The story – based on a hacked voicemail – was published in the News of the World in April 2002 while Mr Coulson, the deputy editor, was in charge in London and Mrs Brooks was on holiday in Dubai.
Under questioning from chief prosecutor Andrew Edis QC, Mrs Brooks, the editor, agreed that she had spoken to Mr Coulson by phone while she was away.
Turning to the personal relationship between the two, Mr Edis asked Mrs Brooks whether it had encompassed the month of the Dowler story.
At the start of the trial, Mr Edis suggested that a draft letter from Mrs Brooks to Mr Coulson in February 2004, found by police on her computer, indicated that the affair had lasted for six years, thus taking the Dowler period.
However in her evidence, Mrs Brooks denied that, saying that the “physical intimacy” with Mr Coulson had begun in 1998, continued between 2003 and 2004 and resumed again in 2006.
Mrs Brooks told the court today that she had shared work confidences with Mr Coulson, but that they had had a “rocky time” after they had broken up and she had written the letter.
Telling the court for the first time that Mrs Brooks had written in it that she had been waiting for Mr Coulson “for six years,” Mr Edis asked her: “It suggests, doesn’t it, that the relationship had lasted six years”.
“Now, Mrs Brooks, there would be no reason for you to lie in respect of this at all, would there?”, to which she replied: “No.”
Put to her that the relationship had lasted for six years, she told the Old Bailey: “That’s not true…We just didn’t have an affair for six years. We were close. We were good friends over that time.”
Mr Edis asked her: “Well, you understand the question, which is that you had communications with Mr Coulson by telephone in April 2002 when you were in Dubai and he was in London.”
She replied: “Yes, that’s right.”
He continued: “At that time were you talking to him in that confidential way we talked about?”, to which she said: “We were close friends, yes… I trusted him as a friend and as a deputy editor.”
Mr Edis said: “But was it more than that? Was the relationship in April 2002 such that Mr Coulson could completely trust you with any confidence at all?”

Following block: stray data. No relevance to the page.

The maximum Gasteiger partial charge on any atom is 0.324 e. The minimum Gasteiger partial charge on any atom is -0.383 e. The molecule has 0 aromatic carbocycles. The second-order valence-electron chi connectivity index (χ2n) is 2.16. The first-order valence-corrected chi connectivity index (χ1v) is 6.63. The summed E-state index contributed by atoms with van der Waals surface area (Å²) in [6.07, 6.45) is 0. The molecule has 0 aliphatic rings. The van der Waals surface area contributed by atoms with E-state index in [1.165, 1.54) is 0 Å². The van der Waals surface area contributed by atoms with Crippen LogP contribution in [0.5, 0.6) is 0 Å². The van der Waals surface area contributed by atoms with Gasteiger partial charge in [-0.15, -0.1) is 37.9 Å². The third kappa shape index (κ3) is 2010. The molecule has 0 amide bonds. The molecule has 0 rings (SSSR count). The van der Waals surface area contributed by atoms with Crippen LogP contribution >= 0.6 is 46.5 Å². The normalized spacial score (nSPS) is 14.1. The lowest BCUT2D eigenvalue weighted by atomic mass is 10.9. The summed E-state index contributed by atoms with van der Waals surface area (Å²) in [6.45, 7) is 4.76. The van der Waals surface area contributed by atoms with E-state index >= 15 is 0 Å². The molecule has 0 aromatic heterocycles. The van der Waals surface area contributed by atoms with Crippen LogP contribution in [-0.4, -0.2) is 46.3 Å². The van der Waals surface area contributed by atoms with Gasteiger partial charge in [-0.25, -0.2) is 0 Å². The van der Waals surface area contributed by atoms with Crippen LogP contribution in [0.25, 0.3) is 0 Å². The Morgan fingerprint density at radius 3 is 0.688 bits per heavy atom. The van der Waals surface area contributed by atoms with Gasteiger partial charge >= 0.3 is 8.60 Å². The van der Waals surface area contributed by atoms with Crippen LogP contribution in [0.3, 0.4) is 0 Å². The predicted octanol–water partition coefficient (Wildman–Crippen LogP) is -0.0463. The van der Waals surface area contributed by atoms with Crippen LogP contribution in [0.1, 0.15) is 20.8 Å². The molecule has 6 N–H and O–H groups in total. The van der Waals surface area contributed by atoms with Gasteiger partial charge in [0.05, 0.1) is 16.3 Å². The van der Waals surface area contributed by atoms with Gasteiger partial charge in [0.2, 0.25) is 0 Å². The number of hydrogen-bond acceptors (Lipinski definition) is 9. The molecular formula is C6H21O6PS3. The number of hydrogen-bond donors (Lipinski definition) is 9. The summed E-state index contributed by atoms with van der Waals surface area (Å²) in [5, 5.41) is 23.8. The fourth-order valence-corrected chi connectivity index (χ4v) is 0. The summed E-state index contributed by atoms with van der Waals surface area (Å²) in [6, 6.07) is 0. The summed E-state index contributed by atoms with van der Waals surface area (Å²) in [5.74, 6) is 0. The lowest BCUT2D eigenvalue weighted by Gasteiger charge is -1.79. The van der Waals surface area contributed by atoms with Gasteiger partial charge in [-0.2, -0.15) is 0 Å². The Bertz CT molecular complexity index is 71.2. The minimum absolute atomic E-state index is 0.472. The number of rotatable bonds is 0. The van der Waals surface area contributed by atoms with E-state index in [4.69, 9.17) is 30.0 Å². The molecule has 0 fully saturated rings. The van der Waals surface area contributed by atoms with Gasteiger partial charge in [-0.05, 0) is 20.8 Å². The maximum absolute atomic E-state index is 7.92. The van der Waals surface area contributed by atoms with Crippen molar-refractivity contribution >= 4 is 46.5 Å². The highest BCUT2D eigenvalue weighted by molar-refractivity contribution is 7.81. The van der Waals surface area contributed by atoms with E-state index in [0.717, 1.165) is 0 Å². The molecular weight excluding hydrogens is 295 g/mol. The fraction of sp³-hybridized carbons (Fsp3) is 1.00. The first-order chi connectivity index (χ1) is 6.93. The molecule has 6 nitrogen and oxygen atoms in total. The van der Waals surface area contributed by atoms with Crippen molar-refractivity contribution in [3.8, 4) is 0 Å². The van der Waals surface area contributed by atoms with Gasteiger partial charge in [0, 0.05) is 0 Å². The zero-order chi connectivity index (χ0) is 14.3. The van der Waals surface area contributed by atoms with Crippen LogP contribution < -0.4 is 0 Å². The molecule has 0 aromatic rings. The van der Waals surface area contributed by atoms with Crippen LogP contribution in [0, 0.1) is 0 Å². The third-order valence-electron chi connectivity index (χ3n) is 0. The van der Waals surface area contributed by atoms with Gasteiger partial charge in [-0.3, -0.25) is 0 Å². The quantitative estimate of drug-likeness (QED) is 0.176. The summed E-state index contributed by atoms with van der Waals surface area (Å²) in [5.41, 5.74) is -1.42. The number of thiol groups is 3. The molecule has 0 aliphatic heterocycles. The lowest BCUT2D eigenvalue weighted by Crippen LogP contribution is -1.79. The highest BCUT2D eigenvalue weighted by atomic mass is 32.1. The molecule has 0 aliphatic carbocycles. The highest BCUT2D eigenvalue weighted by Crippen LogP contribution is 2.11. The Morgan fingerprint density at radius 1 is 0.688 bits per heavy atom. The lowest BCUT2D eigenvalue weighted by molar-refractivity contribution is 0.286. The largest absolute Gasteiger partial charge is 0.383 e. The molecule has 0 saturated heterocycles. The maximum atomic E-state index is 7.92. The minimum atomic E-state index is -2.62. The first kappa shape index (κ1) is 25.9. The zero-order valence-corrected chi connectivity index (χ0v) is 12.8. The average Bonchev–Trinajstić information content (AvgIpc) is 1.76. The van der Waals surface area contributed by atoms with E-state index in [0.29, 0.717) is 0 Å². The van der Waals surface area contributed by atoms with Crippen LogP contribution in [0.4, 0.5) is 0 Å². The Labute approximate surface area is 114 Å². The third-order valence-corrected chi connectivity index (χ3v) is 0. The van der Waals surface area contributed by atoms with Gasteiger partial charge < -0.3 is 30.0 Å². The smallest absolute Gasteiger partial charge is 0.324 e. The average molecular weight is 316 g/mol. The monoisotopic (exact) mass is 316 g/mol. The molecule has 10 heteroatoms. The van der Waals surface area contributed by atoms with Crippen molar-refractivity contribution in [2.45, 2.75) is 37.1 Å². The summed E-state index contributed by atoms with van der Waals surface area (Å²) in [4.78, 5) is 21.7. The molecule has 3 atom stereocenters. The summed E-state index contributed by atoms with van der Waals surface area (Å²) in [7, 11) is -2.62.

Mrs Brooks, looking upset, replied: “Yes.”
The case then broke for lunch.
In earlier exchanges, Mrs Brooks, who become editor of the News of the World in May 2000, denied that she had deliberately hidden the contract awarded to NoW phone hacker Glenn Mulcaire in September 2001, to avoid having to explain what he was doing.
Mulcaire – who has pleaded guilty to hacking Milly Dowler’s phone – was paid £92,000 a year by the NoW under Mrs Brooks’s editorship.
Under the NoW’s financial controls at the time, the value of the annual contract should have been approved by Mrs Brooks and the paper’s managing director Clive Milner – but Mulcaire’s contract was paid weekly in tranches of £1,719.
There is no record of Mrs Brooks or Mr Milner approving the annual contract.
Mr Edis asked her: “You cannot give Mr Milner any explanation of what Mr Mulcaire was doing because it involved criminality – that’s why this contract had to be hidden, wasn’t it?”
Mrs Brooks told the court: “I completely disagree.”
The prosecutor added: “What I’m suggesting to you, Mrs Brooks, is that effectively the books were cooked to prevent anyone finding out what Mr Mulcaire was actually doing.”
Mrs Brooks replied: “But I didn’t cook any books.”
Mrs Brooks, editor until 2003, and Mr Coulson, deputy editor of the NoW between 2000 and 2003 and editor between 2003 and 2007, deny conspiring to hack voicemails. The case continues.